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A CurtainUp New Jersey Review
Much Ado About Nothing

I was not born under a rhyming planet — Benedick

Much Ado
Marion Adler and Scott Wentworth (photo by Jerry Dalia)
The era is World War II. A soldier sits forlornly alone peeling potatoes in the barracks. Behind him on the wall is a large poster, a reminder to "Buy War Bonds." Weary, he falls asleep. It looks as if he has fallen down on his KP duties. But it isn't long before he's up on his feet not only on leave but also back in his home town as a guest in the Governor's mansion just in time for a Christmas party.

It certainly isn't the worst fantasy Officer Benedick (Scott Wentworth) could imagine. The scene gracefully changes (nice work by designer Michael Ganio) from the barracks to ballroom where numerous dazzling chandeliers adorned with mistletoe will bring added glow to a Much Ado that glitters glibly from start to finish. For starters, the voice of Bing Crosby's crooning "White Christmas," is heard followed by Benedick who is now in the uniform of an officer and joined by others from his regiment.

Except for Benedick's assertion that he is a confirmed bachelor, all the other officers are eager to make merry and dance with all the beautiful young women, friends and relations of Governor Leonato (an imposing Raphael Nash Thompson) all of whom are dressed in their holiday best (gorgeous period-perfect costumes designed by Candida Nichols). Despite all that jitterbugging to the sounds of the Glenn Miller Orchestra and the obligatory conga line, Benedick is still not ready to break the long-standing stand-off of wits that has defined his testy relationship with his beguiling, equally stubborn and most emphatically sharp-tongued cousin Beatrice (Marion Adler.) Both being determined not to reveal how and what they really feel for each other despite their having reached middle-age, theirs is a romance that demands some interference from Santa and his corps of similarly bearded helpers.

What a grand idea of director Scott Wentworth has to not only update Shakespeare's most operetta-like and melodramatic comedy to the mid 1940s but to also take on the role of Benedict, which he does with petulance and panache. Among the most charming conceits of this production, however, is the body language that amusingly defined the era, including the soldiers' at-ease posturing.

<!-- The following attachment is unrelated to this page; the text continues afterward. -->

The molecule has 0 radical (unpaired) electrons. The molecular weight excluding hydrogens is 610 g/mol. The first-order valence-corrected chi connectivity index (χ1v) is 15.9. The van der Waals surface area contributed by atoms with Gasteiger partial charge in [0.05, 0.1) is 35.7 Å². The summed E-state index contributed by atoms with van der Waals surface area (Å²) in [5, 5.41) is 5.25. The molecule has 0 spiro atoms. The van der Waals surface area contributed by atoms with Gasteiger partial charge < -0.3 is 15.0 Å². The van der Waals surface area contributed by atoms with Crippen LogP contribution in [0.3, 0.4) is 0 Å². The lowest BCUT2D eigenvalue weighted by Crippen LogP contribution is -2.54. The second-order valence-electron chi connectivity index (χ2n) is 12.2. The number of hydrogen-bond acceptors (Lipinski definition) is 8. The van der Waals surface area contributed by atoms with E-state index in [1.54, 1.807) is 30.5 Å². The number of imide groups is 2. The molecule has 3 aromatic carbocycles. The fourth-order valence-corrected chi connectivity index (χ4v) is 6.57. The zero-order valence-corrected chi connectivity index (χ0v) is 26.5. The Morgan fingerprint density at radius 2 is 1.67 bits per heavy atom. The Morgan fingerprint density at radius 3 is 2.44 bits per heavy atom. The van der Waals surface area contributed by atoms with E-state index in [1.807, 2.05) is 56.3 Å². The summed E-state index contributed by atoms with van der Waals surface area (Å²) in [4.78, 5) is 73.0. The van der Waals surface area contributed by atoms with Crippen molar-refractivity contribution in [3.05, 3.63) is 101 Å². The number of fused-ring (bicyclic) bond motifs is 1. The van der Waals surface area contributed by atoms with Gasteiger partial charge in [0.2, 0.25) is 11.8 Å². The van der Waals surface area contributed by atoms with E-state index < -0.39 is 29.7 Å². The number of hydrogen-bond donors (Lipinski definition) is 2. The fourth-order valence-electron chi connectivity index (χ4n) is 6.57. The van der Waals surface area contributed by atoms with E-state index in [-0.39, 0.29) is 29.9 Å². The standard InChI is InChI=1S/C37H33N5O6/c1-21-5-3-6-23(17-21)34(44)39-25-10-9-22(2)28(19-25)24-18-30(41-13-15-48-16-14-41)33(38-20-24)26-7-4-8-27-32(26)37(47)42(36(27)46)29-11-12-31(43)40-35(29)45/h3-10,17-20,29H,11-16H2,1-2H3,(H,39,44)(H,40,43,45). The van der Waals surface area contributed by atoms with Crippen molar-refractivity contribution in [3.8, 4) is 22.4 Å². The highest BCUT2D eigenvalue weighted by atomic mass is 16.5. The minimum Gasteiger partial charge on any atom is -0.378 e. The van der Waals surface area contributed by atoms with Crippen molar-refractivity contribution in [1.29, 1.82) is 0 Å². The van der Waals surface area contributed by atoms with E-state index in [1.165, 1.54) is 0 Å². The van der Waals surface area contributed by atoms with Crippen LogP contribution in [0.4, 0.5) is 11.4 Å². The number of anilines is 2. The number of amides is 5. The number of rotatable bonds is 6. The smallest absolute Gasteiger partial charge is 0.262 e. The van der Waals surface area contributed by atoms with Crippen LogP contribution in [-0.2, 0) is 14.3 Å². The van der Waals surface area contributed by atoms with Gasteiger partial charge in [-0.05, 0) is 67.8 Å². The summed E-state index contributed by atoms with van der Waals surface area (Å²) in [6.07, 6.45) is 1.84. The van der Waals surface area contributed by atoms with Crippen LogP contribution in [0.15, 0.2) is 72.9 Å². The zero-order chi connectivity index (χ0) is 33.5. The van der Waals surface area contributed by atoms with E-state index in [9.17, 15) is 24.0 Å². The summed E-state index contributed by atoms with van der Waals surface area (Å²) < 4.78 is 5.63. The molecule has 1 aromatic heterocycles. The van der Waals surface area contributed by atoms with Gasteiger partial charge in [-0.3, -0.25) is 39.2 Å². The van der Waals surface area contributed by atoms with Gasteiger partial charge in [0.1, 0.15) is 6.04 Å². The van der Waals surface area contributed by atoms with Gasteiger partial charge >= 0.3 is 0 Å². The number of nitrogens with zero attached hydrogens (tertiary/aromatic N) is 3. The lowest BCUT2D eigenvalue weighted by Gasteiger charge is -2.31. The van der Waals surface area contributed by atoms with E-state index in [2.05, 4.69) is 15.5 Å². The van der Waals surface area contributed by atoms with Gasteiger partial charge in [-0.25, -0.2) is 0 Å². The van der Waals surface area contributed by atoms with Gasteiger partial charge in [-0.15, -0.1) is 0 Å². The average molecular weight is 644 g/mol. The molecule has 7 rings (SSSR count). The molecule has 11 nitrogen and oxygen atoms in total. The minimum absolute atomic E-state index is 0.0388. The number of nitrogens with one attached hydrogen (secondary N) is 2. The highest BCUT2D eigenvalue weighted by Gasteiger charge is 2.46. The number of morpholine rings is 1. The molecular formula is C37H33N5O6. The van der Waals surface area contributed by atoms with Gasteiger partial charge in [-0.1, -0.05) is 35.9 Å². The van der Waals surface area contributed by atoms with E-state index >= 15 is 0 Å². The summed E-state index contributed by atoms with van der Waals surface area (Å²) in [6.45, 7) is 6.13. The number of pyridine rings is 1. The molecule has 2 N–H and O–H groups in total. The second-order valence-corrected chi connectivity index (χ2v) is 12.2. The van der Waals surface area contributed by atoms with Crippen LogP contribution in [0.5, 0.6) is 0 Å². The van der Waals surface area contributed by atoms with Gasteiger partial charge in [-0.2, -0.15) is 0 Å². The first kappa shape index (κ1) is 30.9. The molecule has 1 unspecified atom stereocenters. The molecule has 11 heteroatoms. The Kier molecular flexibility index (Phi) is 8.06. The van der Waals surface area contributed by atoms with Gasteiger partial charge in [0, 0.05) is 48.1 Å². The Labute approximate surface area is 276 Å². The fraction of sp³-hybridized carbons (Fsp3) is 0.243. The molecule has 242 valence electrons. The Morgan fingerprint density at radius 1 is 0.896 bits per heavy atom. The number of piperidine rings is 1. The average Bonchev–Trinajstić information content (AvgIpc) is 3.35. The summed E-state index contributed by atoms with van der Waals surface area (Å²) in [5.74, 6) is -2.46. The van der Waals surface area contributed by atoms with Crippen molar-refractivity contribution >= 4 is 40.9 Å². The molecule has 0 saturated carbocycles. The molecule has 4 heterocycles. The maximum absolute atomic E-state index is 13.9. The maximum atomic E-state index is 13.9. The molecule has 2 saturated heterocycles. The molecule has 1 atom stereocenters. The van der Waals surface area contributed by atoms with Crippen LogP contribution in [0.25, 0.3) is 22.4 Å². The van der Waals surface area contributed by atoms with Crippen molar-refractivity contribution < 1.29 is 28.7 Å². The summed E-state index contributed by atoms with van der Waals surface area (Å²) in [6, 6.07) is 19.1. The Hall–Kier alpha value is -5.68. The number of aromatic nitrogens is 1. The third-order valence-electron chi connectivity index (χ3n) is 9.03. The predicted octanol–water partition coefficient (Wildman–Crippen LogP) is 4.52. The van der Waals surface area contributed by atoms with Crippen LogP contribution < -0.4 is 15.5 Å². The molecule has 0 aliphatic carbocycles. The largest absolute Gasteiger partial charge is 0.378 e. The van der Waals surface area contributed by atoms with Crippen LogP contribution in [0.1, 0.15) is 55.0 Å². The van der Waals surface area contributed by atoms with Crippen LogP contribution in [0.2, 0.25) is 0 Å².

I was particularly enamored of Adler's facetious poses that lent a special sparkle to her winningly nuanced performance. She really juices up all the superficial fencing/sparring between her and Benedict. A feisty blonde, she allows the sparks to fly especially in the stunning cranberry gown in which she first appears.

Although the secondary lovers Hero (Susan Maris) and Claudio (Charles Pasternak) remain on the sidelines, they are well acted. They are the cause of most of the Ado as their plight adds some poignancy to the plot. It takes more than a few contrivances, bordering on the tragic, before their ultimate reuniting. This happens under the watchful, if initially misguided, eyes of the Governor and a pompous, illiterate law enforcer played with subdued brainlessness by Jeffrey M. Bender. He, along with his equally intellectually challenged corps of "shallow fools" gets the play's biggest laughs as he brings to light the truth.

Ultimately, it is Wentworth's heart-warming and delightful vision of the holiday season that really lights up all the Ado .

Much Ado About Nothing by William Shakespeare
Directed by Scott Wentworth

Cast: Raphael Nash Thompson (Leonato), Marion Adler (Beatrice), Susan Maris (Hero), Rachel Fox (Margaret), Victoria Nassif (Ursula), James Costello (Balthasar), John Hickock (Don Pedro), Scott Wentworth (Benedick), Charles Pasternak (Claudio), Michael Steward Allen (Don John), Austin Bluknk (Borachio), Travis Johnson (Conrad), Jeffrey M. Bender (Dogberry), James Costello, Rachael Fox & Victoria Nassif), Andy Patterson (Father Francis), Christine Sanders (Sexton/Nun)
Scenic Designer: Michael Ganio
Costume Designer: Candida Nichols
Lighting Designer: Peter West
Sound Designer: Steven L. Beckel
Production Stage Manager: Denise Cardearelli
Composer: Peter Foley
Period Dance Consultant: Daphne Cunliffe
Running Time: 2 hours 20 minutes including intermission
Shakespeare Theatre of New Jersey; Main Stage; the F.M. Kirby Shakespeare Theatre, located on the campus of Drew University, Madison, N.J.
Tickets start at $25 for preview performances and $32 for regular performances. Student rush tickets for all performances are $15, available a half-hour before curtain for with a valid student ID
Performances are Tuesdays, Wednesdays and Sundays at 7:30 p.m. Thursdays, Fridays and Saturdays at 8 p.m.; and Saturdays and Sundays at 2 p.m
From 12/03/14 Opened 12/06/14 Ends 12/28/14
Review by Simon Saltzman based on performance 12/07/14
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